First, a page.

Adobe Stock / Gennadiy Poznyakov

While mortgage rates, inflation, and affordability concerns cloud market outlook for housing, an ongoing issue is likely to challenge the industry beyond the short-term future: the labor shortage. Improving supply chain conditions have shifted cycle times from over a year during the peak pandemic period to between six and seven months in recent times, but the continued shortage of skilled labor is a headwind that will impact the industry’s ability to combat the nation’s housing shortage.

“The bottom line is that the supply chain and the interest rates can shift pretty quickly. A slowdown in the market certainly decreases the labor need, but when you have a 400,000 gap of empty jobs, it’s not something that’s a quick fix,” says Ed Brady, CEO of the Home Builders Institute (HBI). “It’s not something that is going to happen over eight or 12 months, it’s something that is going to happen over a generation. As some of those things have adjusted to the positive—the cost of lumber, etc.—labor has not.”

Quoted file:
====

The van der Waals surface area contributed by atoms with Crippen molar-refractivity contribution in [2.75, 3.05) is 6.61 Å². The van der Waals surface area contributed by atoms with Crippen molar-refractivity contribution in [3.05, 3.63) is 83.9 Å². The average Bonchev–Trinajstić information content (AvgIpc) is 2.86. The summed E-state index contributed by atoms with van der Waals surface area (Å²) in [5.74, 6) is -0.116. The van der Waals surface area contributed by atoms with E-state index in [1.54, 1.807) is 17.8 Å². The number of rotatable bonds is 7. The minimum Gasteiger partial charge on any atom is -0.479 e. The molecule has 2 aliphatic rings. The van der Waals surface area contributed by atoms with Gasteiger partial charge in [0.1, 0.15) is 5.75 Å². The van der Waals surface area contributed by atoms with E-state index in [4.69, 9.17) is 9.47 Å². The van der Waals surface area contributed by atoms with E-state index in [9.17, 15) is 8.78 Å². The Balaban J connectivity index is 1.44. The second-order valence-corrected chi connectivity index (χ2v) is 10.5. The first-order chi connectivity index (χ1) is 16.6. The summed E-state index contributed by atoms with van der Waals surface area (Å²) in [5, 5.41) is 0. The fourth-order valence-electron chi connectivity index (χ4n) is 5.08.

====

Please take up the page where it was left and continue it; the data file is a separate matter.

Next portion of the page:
According to the HBI’s Spring 2023 Construction Labor Market Report, the construction industry needs approximately 723,000 new construction workers each year to meet demand. A survey of single-family builders by the HBI indicates at least 80% are experiencing a shortage of carpenters and subcontractors in six additional trades.

Zonda’s survey of home builders indicated more than 80% were experiencing labor disruptions as recently as March 2022. While labor remains a challenge, the share of builders reporting labor disruptions to Zonda has dipped below 40% in 2023. At the same time, more than 50% of surveyed builders by Zonda indicated in July plans to increase the pace of starts compared with 2022.

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